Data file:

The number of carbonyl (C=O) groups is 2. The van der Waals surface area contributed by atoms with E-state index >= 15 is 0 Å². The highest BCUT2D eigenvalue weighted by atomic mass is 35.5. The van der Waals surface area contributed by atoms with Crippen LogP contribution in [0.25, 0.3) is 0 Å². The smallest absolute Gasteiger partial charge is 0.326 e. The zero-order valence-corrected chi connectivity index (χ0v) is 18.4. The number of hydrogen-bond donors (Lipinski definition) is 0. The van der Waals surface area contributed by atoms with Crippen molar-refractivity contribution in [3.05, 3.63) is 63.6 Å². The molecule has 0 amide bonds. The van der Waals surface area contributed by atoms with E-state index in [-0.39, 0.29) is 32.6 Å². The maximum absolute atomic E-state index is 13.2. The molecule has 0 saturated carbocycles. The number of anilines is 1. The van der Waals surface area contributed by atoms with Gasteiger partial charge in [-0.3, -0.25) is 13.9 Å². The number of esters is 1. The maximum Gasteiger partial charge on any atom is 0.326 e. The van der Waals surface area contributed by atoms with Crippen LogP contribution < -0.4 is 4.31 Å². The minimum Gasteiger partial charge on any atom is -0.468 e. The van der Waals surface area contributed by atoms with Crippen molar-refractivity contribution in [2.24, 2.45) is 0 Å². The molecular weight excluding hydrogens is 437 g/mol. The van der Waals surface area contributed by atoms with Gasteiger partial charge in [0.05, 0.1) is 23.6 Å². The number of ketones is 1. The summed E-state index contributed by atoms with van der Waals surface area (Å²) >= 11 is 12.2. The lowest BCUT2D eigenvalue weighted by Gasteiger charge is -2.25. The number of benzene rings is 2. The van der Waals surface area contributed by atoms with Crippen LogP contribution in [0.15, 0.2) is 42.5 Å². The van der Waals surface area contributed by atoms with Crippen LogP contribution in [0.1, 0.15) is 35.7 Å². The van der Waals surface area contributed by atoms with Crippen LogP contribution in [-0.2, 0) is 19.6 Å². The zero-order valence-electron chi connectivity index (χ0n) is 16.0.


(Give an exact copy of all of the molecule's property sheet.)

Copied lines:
The number of carbonyl (C=O) groups is 2. The van der Waals surface area contributed by atoms with E-state index >= 15 is 0 Å². The highest BCUT2D eigenvalue weighted by atomic mass is 35.5. The van der Waals surface area contributed by atoms with Crippen LogP contribution in [0.25, 0.3) is 0 Å². The smallest absolute Gasteiger partial charge is 0.326 e. The zero-order valence-corrected chi connectivity index (χ0v) is 18.4. The number of hydrogen-bond donors (Lipinski definition) is 0. The van der Waals surface area contributed by atoms with Crippen molar-refractivity contribution in [3.05, 3.63) is 63.6 Å². The molecule has 0 amide bonds. The van der Waals surface area contributed by atoms with E-state index in [-0.39, 0.29) is 32.6 Å². The maximum absolute atomic E-state index is 13.2. The molecule has 0 saturated carbocycles. The number of anilines is 1. The van der Waals surface area contributed by atoms with Gasteiger partial charge in [-0.3, -0.25) is 13.9 Å². The number of esters is 1. The maximum Gasteiger partial charge on any atom is 0.326 e. The van der Waals surface area contributed by atoms with Crippen LogP contribution < -0.4 is 4.31 Å². The minimum Gasteiger partial charge on any atom is -0.468 e. The van der Waals surface area contributed by atoms with Crippen molar-refractivity contribution in [2.24, 2.45) is 0 Å². The molecular weight excluding hydrogens is 437 g/mol. The van der Waals surface area contributed by atoms with Gasteiger partial charge in [0.05, 0.1) is 23.6 Å². The number of ketones is 1. The summed E-state index contributed by atoms with van der Waals surface area (Å²) >= 11 is 12.2. The lowest BCUT2D eigenvalue weighted by Gasteiger charge is -2.25. The number of benzene rings is 2. The van der Waals surface area contributed by atoms with Crippen LogP contribution in [0.15, 0.2) is 42.5 Å². The van der Waals surface area contributed by atoms with Crippen LogP contribution in [0.1, 0.15) is 35.7 Å². The van der Waals surface area contributed by atoms with Crippen LogP contribution in [-0.2, 0) is 19.6 Å². The zero-order valence-electron chi connectivity index (χ0n) is 16.0.